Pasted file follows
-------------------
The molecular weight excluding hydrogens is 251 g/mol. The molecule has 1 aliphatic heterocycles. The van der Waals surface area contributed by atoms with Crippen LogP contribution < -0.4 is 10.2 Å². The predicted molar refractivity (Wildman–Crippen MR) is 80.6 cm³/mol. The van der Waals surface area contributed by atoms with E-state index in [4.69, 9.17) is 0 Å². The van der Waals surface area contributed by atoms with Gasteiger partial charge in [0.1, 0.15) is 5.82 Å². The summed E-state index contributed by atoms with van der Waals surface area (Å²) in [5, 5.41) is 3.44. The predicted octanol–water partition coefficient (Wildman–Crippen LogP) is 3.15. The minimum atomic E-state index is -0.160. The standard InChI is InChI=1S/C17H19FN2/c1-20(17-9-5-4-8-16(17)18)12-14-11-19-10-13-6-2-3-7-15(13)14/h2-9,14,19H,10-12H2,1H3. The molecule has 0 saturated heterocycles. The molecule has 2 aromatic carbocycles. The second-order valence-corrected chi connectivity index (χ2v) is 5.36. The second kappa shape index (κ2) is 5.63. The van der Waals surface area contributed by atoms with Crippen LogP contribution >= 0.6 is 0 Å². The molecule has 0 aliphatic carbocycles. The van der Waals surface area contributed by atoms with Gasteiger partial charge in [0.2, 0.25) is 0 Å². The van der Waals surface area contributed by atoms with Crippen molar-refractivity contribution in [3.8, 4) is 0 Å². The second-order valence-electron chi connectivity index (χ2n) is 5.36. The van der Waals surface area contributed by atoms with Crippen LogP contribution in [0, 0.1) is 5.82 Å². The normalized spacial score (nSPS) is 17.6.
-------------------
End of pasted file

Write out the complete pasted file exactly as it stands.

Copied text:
The molecular weight excluding hydrogens is 251 g/mol. The molecule has 1 aliphatic heterocycles. The van der Waals surface area contributed by atoms with Crippen LogP contribution < -0.4 is 10.2 Å². The predicted molar refractivity (Wildman–Crippen MR) is 80.6 cm³/mol. The van der Waals surface area contributed by atoms with E-state index in [4.69, 9.17) is 0 Å². The van der Waals surface area contributed by atoms with Gasteiger partial charge in [0.1, 0.15) is 5.82 Å². The summed E-state index contributed by atoms with van der Waals surface area (Å²) in [5, 5.41) is 3.44. The predicted octanol–water partition coefficient (Wildman–Crippen LogP) is 3.15. The minimum atomic E-state index is -0.160. The standard InChI is InChI=1S/C17H19FN2/c1-20(17-9-5-4-8-16(17)18)12-14-11-19-10-13-6-2-3-7-15(13)14/h2-9,14,19H,10-12H2,1H3. The molecule has 0 saturated heterocycles. The molecule has 2 aromatic carbocycles. The second-order valence-corrected chi connectivity index (χ2v) is 5.36. The second kappa shape index (κ2) is 5.63. The van der Waals surface area contributed by atoms with Crippen LogP contribution >= 0.6 is 0 Å². The molecule has 0 aliphatic carbocycles. The van der Waals surface area contributed by atoms with Gasteiger partial charge in [0.2, 0.25) is 0 Å². The van der Waals surface area contributed by atoms with Crippen molar-refractivity contribution in [3.8, 4) is 0 Å². The second-order valence-electron chi connectivity index (χ2n) is 5.36. The van der Waals surface area contributed by atoms with Crippen LogP contribution in [0, 0.1) is 5.82 Å². The normalized spacial score (nSPS) is 17.6.